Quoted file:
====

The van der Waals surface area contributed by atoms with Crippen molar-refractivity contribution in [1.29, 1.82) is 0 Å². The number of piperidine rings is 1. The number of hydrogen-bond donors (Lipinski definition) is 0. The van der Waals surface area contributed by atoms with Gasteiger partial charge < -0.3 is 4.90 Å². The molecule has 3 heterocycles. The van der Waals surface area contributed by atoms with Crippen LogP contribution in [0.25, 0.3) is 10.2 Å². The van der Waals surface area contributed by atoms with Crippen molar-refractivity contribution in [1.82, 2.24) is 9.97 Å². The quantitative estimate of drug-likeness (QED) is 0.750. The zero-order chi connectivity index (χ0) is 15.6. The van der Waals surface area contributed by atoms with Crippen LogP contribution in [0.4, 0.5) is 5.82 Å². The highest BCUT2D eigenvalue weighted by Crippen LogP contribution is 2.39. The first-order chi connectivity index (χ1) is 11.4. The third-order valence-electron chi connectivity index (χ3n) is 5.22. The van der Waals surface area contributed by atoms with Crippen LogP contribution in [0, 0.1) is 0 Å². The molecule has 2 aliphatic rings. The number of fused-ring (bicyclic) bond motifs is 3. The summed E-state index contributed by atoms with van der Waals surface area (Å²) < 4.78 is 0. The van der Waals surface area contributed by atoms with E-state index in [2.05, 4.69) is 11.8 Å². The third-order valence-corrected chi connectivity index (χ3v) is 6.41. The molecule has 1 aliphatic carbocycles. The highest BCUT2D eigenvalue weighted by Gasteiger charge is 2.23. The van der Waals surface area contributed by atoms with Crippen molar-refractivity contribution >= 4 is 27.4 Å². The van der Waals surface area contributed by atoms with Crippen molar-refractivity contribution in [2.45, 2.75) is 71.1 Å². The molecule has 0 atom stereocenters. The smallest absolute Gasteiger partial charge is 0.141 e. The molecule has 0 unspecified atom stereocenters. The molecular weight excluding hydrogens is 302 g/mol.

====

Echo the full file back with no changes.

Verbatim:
The van der Waals surface area contributed by atoms with Crippen molar-refractivity contribution in [1.29, 1.82) is 0 Å². The number of piperidine rings is 1. The number of hydrogen-bond donors (Lipinski definition) is 0. The van der Waals surface area contributed by atoms with Gasteiger partial charge < -0.3 is 4.90 Å². The molecule has 3 heterocycles. The van der Waals surface area contributed by atoms with Crippen LogP contribution in [0.25, 0.3) is 10.2 Å². The van der Waals surface area contributed by atoms with Crippen molar-refractivity contribution in [1.82, 2.24) is 9.97 Å². The quantitative estimate of drug-likeness (QED) is 0.750. The zero-order chi connectivity index (χ0) is 15.6. The van der Waals surface area contributed by atoms with Crippen LogP contribution in [0.4, 0.5) is 5.82 Å². The highest BCUT2D eigenvalue weighted by Crippen LogP contribution is 2.39. The first-order chi connectivity index (χ1) is 11.4. The third-order valence-electron chi connectivity index (χ3n) is 5.22. The van der Waals surface area contributed by atoms with Crippen LogP contribution in [0, 0.1) is 0 Å². The molecule has 2 aliphatic rings. The number of fused-ring (bicyclic) bond motifs is 3. The summed E-state index contributed by atoms with van der Waals surface area (Å²) < 4.78 is 0. The van der Waals surface area contributed by atoms with E-state index in [2.05, 4.69) is 11.8 Å². The third-order valence-corrected chi connectivity index (χ3v) is 6.41. The molecule has 1 aliphatic carbocycles. The highest BCUT2D eigenvalue weighted by Gasteiger charge is 2.23. The van der Waals surface area contributed by atoms with Crippen molar-refractivity contribution >= 4 is 27.4 Å². The van der Waals surface area contributed by atoms with Crippen molar-refractivity contribution in [2.45, 2.75) is 71.1 Å². The molecule has 0 atom stereocenters. The smallest absolute Gasteiger partial charge is 0.141 e. The molecule has 0 unspecified atom stereocenters. The molecular weight excluding hydrogens is 302 g/mol.